Sworn in by the Constitution.

Her aversion to being branded an atheist aside, I’m kinda warming up to Kyrsten Sinema.

This week, as members of the 113th Congress were sworn in, Representative Kyrsten Sinema (D – Ariz.) drew attention as she placed her hand over a copy of the United States Constitution, instead of the Holy Bible. The last time this change of pace occurred was in 2007 when Keith Ellison (D – Minn.) requested to be sworn in using the Quran.

That’s pretty badass.  Good for her.

This commentary by the article’s author drives me up a tree.

Although the Bible is traditionally used in swearing in ceremonies, does it really make sense? Our nation was founded on Christian values, but we are a secular state. It seems legitimate that elected officials be sworn in using the Constitution, as it is their ultimate model for governance. As a diverse country, Americans subscribe to a variety of beliefs, but the Constitution is something we all value.

This is a crock.  Of the ten commandments, two (three if you count perjury as a prohibition against lying, but police are allowed to lie to you so I don’t count it) are enshrined in our laws.  What’s more, those two (don’t steal, don’t murder) are not Christian values, as societies long before Christianity was ever a thing had that shit figured out.

And we all value the Constitution?  Oh, I’m not so sure.  The “we’re so patriotic and we love America and the Constitution so much and we fight terrorism” crowd doesn’t seem so keen on abiding by the Constitution when it doesn’t suit their religious interests.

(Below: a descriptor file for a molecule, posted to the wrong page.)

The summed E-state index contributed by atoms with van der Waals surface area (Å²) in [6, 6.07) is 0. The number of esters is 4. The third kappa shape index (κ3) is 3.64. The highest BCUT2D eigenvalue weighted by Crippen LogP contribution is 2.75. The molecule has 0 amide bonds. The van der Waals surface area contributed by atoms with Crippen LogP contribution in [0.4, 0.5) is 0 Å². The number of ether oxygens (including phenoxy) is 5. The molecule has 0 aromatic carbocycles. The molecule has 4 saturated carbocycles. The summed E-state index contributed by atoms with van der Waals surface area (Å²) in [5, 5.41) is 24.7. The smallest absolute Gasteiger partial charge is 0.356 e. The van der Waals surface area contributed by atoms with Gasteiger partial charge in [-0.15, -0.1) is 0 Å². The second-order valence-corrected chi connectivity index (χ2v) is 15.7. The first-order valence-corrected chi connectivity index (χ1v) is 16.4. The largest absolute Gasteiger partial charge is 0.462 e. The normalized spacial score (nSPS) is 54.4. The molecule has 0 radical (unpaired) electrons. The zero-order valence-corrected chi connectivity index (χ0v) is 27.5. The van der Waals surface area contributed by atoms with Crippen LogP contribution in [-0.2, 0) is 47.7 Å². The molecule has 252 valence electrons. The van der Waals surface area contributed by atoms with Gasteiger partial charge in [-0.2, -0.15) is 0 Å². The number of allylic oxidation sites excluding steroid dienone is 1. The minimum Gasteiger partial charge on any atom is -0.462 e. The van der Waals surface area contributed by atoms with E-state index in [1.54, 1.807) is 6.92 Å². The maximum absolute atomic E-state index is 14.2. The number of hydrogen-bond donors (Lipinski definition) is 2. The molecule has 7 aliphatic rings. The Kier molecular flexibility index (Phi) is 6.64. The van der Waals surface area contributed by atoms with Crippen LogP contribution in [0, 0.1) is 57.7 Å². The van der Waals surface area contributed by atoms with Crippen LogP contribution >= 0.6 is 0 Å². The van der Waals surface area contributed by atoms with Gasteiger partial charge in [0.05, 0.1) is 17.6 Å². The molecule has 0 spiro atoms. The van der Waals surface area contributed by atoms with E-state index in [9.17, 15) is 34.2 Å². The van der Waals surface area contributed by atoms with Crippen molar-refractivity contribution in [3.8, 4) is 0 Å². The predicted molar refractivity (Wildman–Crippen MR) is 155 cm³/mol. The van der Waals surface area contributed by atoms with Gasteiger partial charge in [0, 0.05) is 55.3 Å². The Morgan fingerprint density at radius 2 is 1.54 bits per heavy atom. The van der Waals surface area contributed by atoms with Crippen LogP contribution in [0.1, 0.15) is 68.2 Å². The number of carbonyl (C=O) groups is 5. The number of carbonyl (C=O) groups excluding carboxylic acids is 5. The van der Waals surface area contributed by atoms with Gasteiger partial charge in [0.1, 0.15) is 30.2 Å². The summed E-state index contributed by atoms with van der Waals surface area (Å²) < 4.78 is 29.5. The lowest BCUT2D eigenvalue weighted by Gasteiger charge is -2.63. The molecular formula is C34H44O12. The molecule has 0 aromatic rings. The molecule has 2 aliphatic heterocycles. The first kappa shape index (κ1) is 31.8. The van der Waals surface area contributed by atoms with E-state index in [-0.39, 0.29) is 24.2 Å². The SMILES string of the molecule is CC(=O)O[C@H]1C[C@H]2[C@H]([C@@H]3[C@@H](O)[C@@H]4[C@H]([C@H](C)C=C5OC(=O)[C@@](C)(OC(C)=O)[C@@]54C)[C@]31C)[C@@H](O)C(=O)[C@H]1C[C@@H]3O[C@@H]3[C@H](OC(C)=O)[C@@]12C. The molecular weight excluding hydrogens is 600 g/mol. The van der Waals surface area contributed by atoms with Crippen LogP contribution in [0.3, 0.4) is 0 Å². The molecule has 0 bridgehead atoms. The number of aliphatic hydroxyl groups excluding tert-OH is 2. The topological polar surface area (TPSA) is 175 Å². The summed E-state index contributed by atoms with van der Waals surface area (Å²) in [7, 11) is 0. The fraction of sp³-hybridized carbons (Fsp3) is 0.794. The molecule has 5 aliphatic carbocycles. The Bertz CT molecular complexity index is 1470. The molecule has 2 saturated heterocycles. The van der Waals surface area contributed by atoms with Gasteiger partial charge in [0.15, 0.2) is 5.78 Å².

• Rovin’ Rockhound

    The “founded on Christian values” part is ridiculous, yes, but otherwise it’s a pretty awesome comment from the author. Recognizing that, regardless of what it is he believes, the constitution is what ties everyone together is quite enlightened.

  • Daniel Schealler

    Hang on.

    As a non-American looking in, I always thought the whole ‘founded on Christian values’ thing was completely a-historical crazy talk. And, from what I understand of how America was actually founded, also technically unpatriotic (although I do think that patriotism is an over-hyped virtue to begin with).

    So it was confusing to me why so many Americans say that when it seems so transparently false to a non-American like me, who by rights should be more ignorant of American history than the people saying that America is founded on Christian values.

    But I just noticed something.

    1) America was founded on a set of values
    2) The source of all value is Christianity
    Therefore
    3) America was founded on a set of Christian values.

    Premise 1) is correct, premise 2) is incorrect. But if we grant 2) for the sake of argument (and make some concessions about the use of ‘Christian’ as an adjective in this context) the conclusion follows.

    Is it really that simple?

    If so, why did I not realize this before?

    • Glodson

      You are over-thinking it. Really. While the wingnuts that believe their magical religion is the source of all values, they are more direct in their interpretation of history. With quote mines and distortions, they argue that the Constitution was based directly off of the Bible, and that the Founders fully intended for the US to be a Christian Theocracy. But somehow didn’t get around to mentioning it. And this ignores the history of the colonies, and even the history of England that led up the the establishment of the colonies.

      This is why there’s such distortions to paint Thomas Jefferson as a Christian, rather than a deist. Or why many wingnuts blatantly ignore the fact that even the Christian Founders were secularists.

      The argument you present is much more coherent, but since premise 2 is easily shown to be faulty, the wingnuts go for the big lies in the hopes they’ll stick. Here in the state of TX, these distortions are trying to be forced into schools, because get them while they’re young… Goddamnit.